Why is Altair equated with Shravana?

Altair, flanked by the two dimmer stars, Beta and Gamma Aquilae gives an impression of a balance, just like how Shravan Kumar carried his aged parents.

Shravana and shravana constellation

 

What lies in a name?

The ancient astronomers of India had a practice of giving scientific names to stars, names that denote their function, characteristic. Sometimes legends from Puranahave been mapped to these objects to symbolically explain scientific principles or facts.

The story of how the Shravana star got its name is just one among many.

Does naming Altair and these 2 dimmer stars as Shravana indicate that the two stars flanking Altair are dying stars while Altair in comparison, a star in the prime phase of its life? This could be a lead for further analysis.

Incidentally Beta Aquila, also known as Tarzed though not very old, has burnt up all its fuel and has entered its dying phase. It has swelled into a giant and is expected to blast and later become a white dwarf.

Delving into understanding the detailed description of Puranic legends in connection with the stars they point to in the skies, could perhaps help provide more clues to understand these stars better.

We will understand why our ancients chose to name the stars what they did?

We will understand our ancients and our heritage better!

Thus concludes the story of Onam from Kerala, to Pathala Loka, to the skies.

Also in the same series

 

Onam Festival Part 1- The Story of Onam

Onam Festival Part 2 – PATHALA LOKA

Onam Festival Part 3 – Significance of Onam

 

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Art of Living Wisdom.

Onam-Bali Pada is an occasion for us to relate to the story of Vamana where Vamana grew from a short young boy to a giant form and with His 3 strides covered earth, skies and finally placed His leg on the head of Maha Bali, a good but arrogant king and pushed him into Pathala Loka.

This legend where Vamana measured the whole universe does sound like some childish mythology. Even from a cosmological perspective, it appears to be unscientific and self-contradictory. If with His first step, Vamana had measured the whole of the earth then it should have included Bali’s head too as he was also on this earth.

Next, with the second step of His foot, if Vamana had measured the whole sky, then “this earth which is also a part of that sky”, was also included in the second step.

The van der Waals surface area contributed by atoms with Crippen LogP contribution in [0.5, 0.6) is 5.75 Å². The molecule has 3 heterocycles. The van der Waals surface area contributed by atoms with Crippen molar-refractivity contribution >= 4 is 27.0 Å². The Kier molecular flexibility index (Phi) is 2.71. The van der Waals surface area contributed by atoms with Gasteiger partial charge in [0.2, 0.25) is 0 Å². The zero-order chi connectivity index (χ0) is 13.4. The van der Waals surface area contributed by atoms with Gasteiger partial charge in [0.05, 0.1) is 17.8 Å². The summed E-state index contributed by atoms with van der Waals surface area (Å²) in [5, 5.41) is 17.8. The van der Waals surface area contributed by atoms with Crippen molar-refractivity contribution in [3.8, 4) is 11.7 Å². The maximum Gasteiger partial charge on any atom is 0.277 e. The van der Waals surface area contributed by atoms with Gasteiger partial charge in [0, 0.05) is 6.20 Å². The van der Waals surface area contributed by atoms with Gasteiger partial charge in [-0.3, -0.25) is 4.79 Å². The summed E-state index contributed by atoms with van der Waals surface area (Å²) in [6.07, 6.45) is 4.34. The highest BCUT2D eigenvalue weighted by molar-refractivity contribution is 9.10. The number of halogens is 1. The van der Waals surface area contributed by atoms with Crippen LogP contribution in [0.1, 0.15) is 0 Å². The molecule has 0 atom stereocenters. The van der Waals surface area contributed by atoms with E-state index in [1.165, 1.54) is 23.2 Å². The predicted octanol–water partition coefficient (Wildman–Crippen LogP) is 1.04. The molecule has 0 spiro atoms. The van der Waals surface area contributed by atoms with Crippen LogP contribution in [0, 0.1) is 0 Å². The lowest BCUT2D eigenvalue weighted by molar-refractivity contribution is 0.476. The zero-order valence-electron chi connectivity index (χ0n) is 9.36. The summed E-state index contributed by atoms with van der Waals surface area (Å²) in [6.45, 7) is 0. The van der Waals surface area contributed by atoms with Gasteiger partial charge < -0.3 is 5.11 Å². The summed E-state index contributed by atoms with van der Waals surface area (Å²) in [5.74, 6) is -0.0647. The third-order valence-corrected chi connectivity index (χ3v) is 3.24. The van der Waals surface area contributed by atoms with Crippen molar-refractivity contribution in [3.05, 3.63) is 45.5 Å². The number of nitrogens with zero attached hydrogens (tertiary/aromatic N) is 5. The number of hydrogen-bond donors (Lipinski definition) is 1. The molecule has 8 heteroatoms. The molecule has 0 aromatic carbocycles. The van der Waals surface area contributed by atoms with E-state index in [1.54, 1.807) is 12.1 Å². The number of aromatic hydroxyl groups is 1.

EarthinSolarsystem

Then where does Bali stand separately, to offer his head for the third measure?

Is this not self-contradictory?

Is there anything rational about this legend?

We must bear in mind that the legend of Vamana avatar is Puranic, i.e. it is an expression of a deeper truth, a moral lesson from historical or scientific incidents, clothed in a story, such that the commoner can easily grasp the essence of the incident and model his conduct accordingly, right through the ages.

What is the moral that lies behind this story of King Maha Bali?

Maha Bali was a great Asura king and ruled over all the lands he saw. While he was basically a good person and his intention to honour the knowledgeable was great, there was also arrogance in him because he owned the entire expanse that he could see on land and was considered invincible. That ahankara, arrogance, ego, blinded him and so, despite his goodness and the keen intention to respect knowledge, his ahankara, ego, did him in.

While he had his preceptor, Guru Sukracharya, next to him, who had warned him to pause, think, take sagely advice and act with caution, King Maha Bali had brushed aside the warning in order to keep up his image, of one who was willing to give away everything. This ego and arrogance got him banished to Pathala Loka.

Knowledge and humility help one transcend ego which can grow as huge as this earth and sky. This ego can be conquered in three simple steps like Vamana’s.

Step 1 – Measure the earth – Look around and be humbled by the sheer number of other living beings like you on this earth.